Scaffolding Accident Lawyer Explains 3 Types of Scaffolding Accidents
Scaffolding allows people to work high above the ground and provides greater safety and freedom of motion than ladders. However, scaffolding accident still happen with an alarming regularity. The reason is that scaffold work is done at heights where falls are always possible. Unlike a permanent structure that’s assembled only once, scaffolds are quickly assembled and disassembled repeatedly. This increases the risk of assembly mistakes. Here are three common types of scaffolding accidents:
Partial or Total Structural Failure of Scaffolding
Damaged planking or planking that is not of scaffold grade such as ordinary lumber can fail while a worker is standing on it. Scaffolds erected on unstable footings such as loose bricks or blocks or footings subject to settling or displacement may cause a scaffold to tip over. Missing cross braces and other structural elements weaken the scaffold.
Sometimes non-structural parts of a building which are not meant to support loads such as drain pipes or electrical conduits are used as anchor points. Scaffolds can also fail when overloaded or when hastily assembled, moved, or altered without proper supervision.
Falls from Elevation
Missing guard rails and toe boards that prevent the worker from accidentally falling off the scaffold planking increase the risk of falls. Falls also occur while climbing on or off the scaffold. Workers should climb using three-point contact where three of four limbs are always supported by the ladder. They should never climb while carrying tools or other objects in their hands. Workers should stay off snow or ice-covered scaffolds and avoid scaffold work in high winds or during adverse weather.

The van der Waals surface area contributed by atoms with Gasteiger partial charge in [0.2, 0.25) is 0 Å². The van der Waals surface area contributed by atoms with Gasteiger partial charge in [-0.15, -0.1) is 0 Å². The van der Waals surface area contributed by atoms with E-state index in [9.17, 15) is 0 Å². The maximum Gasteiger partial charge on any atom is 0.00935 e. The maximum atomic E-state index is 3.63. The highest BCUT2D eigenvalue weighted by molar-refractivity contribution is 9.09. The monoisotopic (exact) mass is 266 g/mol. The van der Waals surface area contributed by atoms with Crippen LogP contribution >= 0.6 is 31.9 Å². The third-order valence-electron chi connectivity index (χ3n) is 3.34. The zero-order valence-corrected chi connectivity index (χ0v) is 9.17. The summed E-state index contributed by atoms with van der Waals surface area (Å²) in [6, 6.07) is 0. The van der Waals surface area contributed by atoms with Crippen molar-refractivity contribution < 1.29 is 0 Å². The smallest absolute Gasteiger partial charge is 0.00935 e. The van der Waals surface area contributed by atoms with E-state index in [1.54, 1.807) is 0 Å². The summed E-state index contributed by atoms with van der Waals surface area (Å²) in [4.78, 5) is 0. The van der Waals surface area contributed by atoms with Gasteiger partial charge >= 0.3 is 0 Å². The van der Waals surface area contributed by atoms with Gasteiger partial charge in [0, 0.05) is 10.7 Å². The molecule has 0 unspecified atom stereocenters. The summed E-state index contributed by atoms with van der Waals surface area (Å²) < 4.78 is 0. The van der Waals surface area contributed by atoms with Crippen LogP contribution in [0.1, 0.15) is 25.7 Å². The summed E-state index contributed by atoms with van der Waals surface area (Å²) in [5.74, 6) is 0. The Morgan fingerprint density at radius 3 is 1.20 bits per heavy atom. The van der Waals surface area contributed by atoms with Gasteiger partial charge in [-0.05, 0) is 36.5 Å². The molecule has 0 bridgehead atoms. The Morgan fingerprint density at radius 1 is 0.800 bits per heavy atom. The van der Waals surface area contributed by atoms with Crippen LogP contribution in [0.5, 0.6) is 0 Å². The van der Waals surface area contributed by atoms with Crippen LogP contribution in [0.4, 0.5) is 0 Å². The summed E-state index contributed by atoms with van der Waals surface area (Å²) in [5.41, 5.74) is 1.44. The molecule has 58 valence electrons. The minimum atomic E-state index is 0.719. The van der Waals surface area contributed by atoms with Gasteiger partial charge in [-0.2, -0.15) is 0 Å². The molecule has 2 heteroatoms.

Injury by Falling Objects
Tools and other objects can fall and strike people standing on the ground. Even small objects can impact with great force after falling from a great height. Toe boards prevent small objects from sliding off planking while panels and screens will prevent larger objects from falling. All workers should wear hard hats. Barricade use will keep the public away from the area underneath the scaffold.
If you were injured while working on or around scaffolding, don’t automatically assume that it was your fault or the result of bad luck without first talking to an experienced scaffolding accident lawyer. For a legal assessment of your particular situation, contact us at Frekhtman & Associates.